About 650 Black women across Georgia who live in poverty are slated to receive payments of $850 per month over two years in one of several guaranteed income experiments across the county, ABC News reports.
The In Her Hands program will operate alongside Atlanta’s basic income initiative launched by the city’s former Mayor Keisha Lance Bottoms. The city’s pilot will serve 300 residents who are at least 18 years old and live below 200 percent of the federal poverty line, $53,000 for a family of four.
Similar guaranteed income programs are popping up in several cities across the country that seek to reduce poverty and address the racial income gap.
According to the Associated Press, more than 50 mayors around the country joined Mayors for a Guaranteed Income. They include Mayor Adrian Perkins of Shreveport and New Orleans Mayor LaToya Cantrell in Louisiana, Mayor Randall Woodfin in Birmingham, Ala., and Mayor Chokwe Lumumba in Jackson, Miss.
“This is not handing people a check for them to stay home. This is providing people resources to help care for their families, to address food insecurity, to help allow people to be able to afford to live in the city of Atlanta,” the AJC quoted Bottoms.
The racial income gap is stark, according to a study by the Old Fourth Ward Economic Task Force. About 38 percent of Black women and 26 percent of Black men in Atlanta’s Old Fourth Ward district live in poverty, compared to 8 percent of white women and 5 percent of white men in the same neighborhood.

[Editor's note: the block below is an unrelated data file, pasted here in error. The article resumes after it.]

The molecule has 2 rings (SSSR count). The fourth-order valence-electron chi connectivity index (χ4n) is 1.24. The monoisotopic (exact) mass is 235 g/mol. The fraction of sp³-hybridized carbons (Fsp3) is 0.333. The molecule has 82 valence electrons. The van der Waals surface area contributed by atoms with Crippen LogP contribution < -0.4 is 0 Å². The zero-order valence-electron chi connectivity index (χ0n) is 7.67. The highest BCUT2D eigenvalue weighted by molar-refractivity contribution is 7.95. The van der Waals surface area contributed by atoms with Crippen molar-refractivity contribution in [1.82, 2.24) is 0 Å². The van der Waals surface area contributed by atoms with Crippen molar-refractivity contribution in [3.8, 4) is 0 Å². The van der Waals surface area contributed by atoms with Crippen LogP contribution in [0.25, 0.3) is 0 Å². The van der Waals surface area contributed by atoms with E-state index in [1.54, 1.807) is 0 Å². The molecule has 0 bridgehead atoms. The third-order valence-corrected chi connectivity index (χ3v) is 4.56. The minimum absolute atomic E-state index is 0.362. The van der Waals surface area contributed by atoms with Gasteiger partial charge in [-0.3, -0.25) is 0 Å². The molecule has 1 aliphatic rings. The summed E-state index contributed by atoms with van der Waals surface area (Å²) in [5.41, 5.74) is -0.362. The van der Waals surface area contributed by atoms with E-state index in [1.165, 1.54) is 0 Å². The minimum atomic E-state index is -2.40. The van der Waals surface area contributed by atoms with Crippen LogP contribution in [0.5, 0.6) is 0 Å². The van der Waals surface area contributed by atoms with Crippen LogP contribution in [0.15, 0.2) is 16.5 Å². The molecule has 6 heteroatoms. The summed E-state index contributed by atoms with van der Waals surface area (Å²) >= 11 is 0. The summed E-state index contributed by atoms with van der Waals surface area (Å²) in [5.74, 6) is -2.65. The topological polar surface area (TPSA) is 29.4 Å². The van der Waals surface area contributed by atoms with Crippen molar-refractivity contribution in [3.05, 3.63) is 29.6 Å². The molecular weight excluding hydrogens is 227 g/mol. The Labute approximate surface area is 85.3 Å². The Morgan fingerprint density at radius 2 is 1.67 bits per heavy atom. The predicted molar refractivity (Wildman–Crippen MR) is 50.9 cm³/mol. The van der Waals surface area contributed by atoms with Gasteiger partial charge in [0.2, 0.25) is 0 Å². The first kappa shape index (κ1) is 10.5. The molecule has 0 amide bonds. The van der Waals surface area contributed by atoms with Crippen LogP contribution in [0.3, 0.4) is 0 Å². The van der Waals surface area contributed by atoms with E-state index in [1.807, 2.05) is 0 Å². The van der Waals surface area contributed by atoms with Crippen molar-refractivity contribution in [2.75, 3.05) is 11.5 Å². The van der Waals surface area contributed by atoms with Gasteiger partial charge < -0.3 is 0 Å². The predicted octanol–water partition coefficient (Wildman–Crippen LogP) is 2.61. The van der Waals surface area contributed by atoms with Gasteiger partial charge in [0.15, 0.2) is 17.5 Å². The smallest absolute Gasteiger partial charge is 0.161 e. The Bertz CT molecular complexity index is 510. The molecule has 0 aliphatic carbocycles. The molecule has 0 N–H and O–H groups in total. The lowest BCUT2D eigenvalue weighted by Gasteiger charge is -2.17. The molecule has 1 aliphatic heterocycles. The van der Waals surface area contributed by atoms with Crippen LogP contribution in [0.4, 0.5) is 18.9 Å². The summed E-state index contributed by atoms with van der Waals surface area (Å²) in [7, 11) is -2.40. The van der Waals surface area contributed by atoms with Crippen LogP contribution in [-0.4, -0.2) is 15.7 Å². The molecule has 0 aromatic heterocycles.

Georgia Resilience and Opportunity Fund oversees the In Her Hands project, which is an initiative from the Atlanta City Council and the nonprofit cash assistance service GiveDirectly, according to ABC News.
The project tackles the racial and gender wealth gap by supporting Black women experiencing economic insecurity and by “generating and disseminating insights to promote more racially inclusive, just, and sustainable social safety net models and policies in the US,” the organization’s website states.
"It'll take a multifaceted approach -- and probably many different policies -- to even begin to address the racial wealth gap," ABC News quoted Georgia Resilience’s Executive Director Hope Wollensack.
She continued, “But we do know that stabilizing one's income can be a powerful tool not only to improve one's material circumstances in the short term and to improve quality of life and opportunities but also to enable individuals across the board to plan for the long term."